On August 3, Bayou Corne residents awoke to the smell of sweet crude emanating from a gaping pit on the other side of the highway. Gov. Bobby Jindal issued an evacuation order that afternoon. Texas Brine got a permit to drill a relief well. When the company finally accessed the plugged chamber, they found the outer wall of the salt dome had collapsed. The breach allowed sediment to pour into the cavern, creating a seam through which oil and explosive gases were forced up to the surface.

It has been well established that structurally challenged caverns, owing to a lack of maintenance or poor planning, can cause sinkholes. In 1954, the collapse of a brining cavern at Bayou Choctaw, north of Baton Rouge—located in the same dome that today houses part of the US Strategic Petroleum Reserve—created an 820-foot-wide lake. In 2008, a 150-foot-deep crater known as "Sinkhole de Mayo" opened up over a cavern 50 miles northeast of Houston that had been used for storing oil drilling waste. But those disasters were all due to top-down pressure. Oxy3 collapsed from the side, something regulators and briners had previously considered impossible—highlighting, once again, how poorly understood the geology of salt caverns truly is.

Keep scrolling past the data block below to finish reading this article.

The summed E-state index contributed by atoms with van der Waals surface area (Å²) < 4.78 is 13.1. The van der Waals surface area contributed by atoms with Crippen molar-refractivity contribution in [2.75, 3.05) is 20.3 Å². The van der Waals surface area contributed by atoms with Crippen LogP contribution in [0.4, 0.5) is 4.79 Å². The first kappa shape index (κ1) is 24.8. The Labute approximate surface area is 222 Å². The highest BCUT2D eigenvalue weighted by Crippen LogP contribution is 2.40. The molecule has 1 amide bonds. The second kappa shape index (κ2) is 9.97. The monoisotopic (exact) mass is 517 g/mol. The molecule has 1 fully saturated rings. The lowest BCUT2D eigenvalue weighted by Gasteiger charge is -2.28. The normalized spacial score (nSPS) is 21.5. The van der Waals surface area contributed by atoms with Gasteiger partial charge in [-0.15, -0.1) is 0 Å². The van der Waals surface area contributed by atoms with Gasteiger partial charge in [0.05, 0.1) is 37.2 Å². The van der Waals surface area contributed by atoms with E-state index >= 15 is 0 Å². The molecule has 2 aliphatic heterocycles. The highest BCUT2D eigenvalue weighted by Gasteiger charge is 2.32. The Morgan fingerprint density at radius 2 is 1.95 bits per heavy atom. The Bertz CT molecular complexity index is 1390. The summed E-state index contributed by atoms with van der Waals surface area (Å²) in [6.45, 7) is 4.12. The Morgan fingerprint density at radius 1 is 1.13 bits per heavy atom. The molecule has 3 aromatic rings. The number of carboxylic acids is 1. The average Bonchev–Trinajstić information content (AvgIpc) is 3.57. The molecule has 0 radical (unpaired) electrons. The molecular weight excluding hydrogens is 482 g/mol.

Texas Brine's official line is that it has no idea why its cavern suddenly gave way; a mess appeared on its property without warning, and it is doing the responsible thing by cleaning it up. Yet it didn't begin paying buyouts to evacuees until nine months after the collapse, when Jindal threatened to shut down its Louisiana operations if it didn't. The settlements come with no admission of wrongdoing—to the contrary, the company insists the town is perfectly safe, and that residents (some of whom have defied the evacuation order) are taking advantage of Texas Brine's generosity by accepting weekly $875 stipends for living expenses while never leaving their homes. Only 59 homeowners have taken deals so far; others have signed onto a class action lawsuit against the company that's set to go to trial next year. Celebrity activist Erin Brockovich has been shuttling back and forth to Bayou Corne enlisting plaintiffs. "I just don't think anyone's gonna live there again," she says. "And if no one lives there, what desire is there for Texas Brine to clean it up? It's a tragedy really all the way around."